You begin with DSC by writing a configuration script in PowerShell. The script itself doesn't actually do anything. You can run the script interactively all you want; it won't change a thing. Since the configuration script is the DSL we were talking about earlier, it's only a list of things to do, not the things that actually execute the list. Because there can only be one MOF per target host and each configuration script is translated to an MOF, this means there is usually only one configuration script you write, which handles all the variances in your environment. This sounds like it will get complicated and difficult to manage quickly, but there are DSC patterns to follow in order to manage this. We will cover these in Chapter 3, DSC Configuration Files.

The next step is to translate the configuration script to an MOF file. The translation, or compiling, happens only once—when you deploy the MOF file to the target node or to the DSC pull server. The configuration script is often kept in a version control system and only compiles and deploys the MOF file when the configuration script changes.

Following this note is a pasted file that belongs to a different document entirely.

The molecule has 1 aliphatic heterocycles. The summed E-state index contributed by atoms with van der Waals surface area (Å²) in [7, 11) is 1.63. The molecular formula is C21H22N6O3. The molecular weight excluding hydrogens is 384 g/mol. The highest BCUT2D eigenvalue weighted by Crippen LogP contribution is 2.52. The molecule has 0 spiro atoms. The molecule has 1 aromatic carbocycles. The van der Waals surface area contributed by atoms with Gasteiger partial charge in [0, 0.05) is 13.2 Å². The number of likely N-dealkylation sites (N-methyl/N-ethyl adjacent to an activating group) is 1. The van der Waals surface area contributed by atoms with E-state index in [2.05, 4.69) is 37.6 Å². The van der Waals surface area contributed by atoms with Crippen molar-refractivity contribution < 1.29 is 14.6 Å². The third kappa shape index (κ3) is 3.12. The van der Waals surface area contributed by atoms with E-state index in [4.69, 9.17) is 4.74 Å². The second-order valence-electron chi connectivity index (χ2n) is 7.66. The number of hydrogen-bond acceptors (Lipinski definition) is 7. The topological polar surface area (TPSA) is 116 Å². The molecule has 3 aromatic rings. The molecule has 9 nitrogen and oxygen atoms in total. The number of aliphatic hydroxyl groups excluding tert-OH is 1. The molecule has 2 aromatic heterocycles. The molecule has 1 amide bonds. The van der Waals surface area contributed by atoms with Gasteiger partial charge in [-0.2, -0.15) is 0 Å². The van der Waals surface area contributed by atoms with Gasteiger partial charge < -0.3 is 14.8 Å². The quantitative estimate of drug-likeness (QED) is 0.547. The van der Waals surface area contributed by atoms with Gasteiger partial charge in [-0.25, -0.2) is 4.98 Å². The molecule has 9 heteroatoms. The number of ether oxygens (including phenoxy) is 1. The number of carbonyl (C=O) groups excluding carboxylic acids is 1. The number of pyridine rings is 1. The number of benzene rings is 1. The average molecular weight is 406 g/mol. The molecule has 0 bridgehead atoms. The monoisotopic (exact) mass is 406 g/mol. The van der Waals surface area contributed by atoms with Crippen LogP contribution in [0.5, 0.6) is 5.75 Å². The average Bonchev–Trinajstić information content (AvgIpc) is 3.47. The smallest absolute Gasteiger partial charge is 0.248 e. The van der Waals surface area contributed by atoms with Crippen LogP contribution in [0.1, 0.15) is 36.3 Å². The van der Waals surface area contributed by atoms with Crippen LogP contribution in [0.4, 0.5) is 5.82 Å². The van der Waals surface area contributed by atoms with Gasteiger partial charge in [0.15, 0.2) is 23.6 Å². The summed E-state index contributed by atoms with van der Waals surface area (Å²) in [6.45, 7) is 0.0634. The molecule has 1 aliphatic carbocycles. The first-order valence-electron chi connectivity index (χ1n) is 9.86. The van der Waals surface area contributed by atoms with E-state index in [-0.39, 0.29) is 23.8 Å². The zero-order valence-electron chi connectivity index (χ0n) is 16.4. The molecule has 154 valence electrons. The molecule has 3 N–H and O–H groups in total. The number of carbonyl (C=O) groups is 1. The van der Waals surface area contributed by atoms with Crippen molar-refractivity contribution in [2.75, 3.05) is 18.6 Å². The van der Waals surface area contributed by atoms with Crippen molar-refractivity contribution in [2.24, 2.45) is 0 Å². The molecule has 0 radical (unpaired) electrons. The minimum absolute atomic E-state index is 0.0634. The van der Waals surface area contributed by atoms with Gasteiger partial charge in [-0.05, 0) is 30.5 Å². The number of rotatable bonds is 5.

The staging phase

The next step is to get it over to the target computer. The deployment of the MOF happens in two ways: push and pull. A push method is when you execute the Start-DSCConfiguration cmdlet, which compiles the MOF and copies over to the target system. The pull method involves putting the MOF file on the DSC pull server, which handles distributing it to all the target hosts.

The execution phase

Whether an MOF file was pushed (using Start-DSCConfiguration) or pulled (using a DSC pull server), the next step is the actual execution of the MOF file. If pushed, the execution happens interactively or in a PowerShell job depending on how you called the cmdlet. If pulled, the Local Configuration Manager (LCM) schedules and executes the MOF file without user input or oversight.

LCM is part of the DSC system installed on the target node and is responsible for receiving, coordinating, and executing configurations on target nodes. LCM itself is configurable using DSC and is flexible enough to allow multiple types of deployments.

The phases described earlier will be covered in much more detail in the upcoming chapters, so do not worry if some of it does not make sense.


Why all the abstraction?

It seems like we are writing scripts just to have them turned into another format altogether, which in turn is converted into something else. Why all the indirection and abstraction? Why don't we write the final result ourselves the first time? The primary reasons are readability and flexibility.